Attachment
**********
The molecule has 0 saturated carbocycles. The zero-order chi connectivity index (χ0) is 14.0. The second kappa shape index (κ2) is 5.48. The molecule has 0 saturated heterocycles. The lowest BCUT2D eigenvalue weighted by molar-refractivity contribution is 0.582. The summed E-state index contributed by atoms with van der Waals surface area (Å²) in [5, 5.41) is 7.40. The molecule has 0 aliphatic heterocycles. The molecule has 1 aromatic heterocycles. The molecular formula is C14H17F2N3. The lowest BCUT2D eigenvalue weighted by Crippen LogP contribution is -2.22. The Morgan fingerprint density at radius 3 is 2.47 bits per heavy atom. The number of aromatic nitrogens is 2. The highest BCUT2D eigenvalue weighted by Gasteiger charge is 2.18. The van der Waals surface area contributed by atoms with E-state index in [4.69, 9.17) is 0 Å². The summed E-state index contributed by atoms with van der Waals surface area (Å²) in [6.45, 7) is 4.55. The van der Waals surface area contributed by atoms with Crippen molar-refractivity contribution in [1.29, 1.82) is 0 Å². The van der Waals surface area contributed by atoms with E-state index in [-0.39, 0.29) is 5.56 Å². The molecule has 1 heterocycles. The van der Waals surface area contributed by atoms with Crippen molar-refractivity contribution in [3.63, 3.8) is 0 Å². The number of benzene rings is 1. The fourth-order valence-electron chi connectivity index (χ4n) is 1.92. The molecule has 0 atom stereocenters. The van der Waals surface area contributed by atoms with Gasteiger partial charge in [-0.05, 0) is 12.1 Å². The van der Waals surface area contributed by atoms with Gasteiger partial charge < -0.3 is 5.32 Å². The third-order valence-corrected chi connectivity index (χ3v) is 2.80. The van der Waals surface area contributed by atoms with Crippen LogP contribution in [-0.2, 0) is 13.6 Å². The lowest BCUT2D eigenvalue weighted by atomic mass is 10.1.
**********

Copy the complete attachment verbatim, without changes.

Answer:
The molecule has 0 saturated carbocycles. The zero-order chi connectivity index (χ0) is 14.0. The second kappa shape index (κ2) is 5.48. The molecule has 0 saturated heterocycles. The lowest BCUT2D eigenvalue weighted by molar-refractivity contribution is 0.582. The summed E-state index contributed by atoms with van der Waals surface area (Å²) in [5, 5.41) is 7.40. The molecule has 0 aliphatic heterocycles. The molecule has 1 aromatic heterocycles. The molecular formula is C14H17F2N3. The lowest BCUT2D eigenvalue weighted by Crippen LogP contribution is -2.22. The Morgan fingerprint density at radius 3 is 2.47 bits per heavy atom. The number of aromatic nitrogens is 2. The highest BCUT2D eigenvalue weighted by Gasteiger charge is 2.18. The van der Waals surface area contributed by atoms with E-state index in [4.69, 9.17) is 0 Å². The summed E-state index contributed by atoms with van der Waals surface area (Å²) in [6.45, 7) is 4.55. The van der Waals surface area contributed by atoms with Crippen molar-refractivity contribution in [1.29, 1.82) is 0 Å². The van der Waals surface area contributed by atoms with E-state index in [-0.39, 0.29) is 5.56 Å². The molecule has 1 heterocycles. The van der Waals surface area contributed by atoms with Crippen molar-refractivity contribution in [3.63, 3.8) is 0 Å². The number of benzene rings is 1. The fourth-order valence-electron chi connectivity index (χ4n) is 1.92. The molecule has 0 atom stereocenters. The van der Waals surface area contributed by atoms with Gasteiger partial charge in [-0.05, 0) is 12.1 Å². The van der Waals surface area contributed by atoms with Gasteiger partial charge < -0.3 is 5.32 Å². The third-order valence-corrected chi connectivity index (χ3v) is 2.80. The van der Waals surface area contributed by atoms with Crippen LogP contribution in [-0.2, 0) is 13.6 Å². The lowest BCUT2D eigenvalue weighted by atomic mass is 10.1.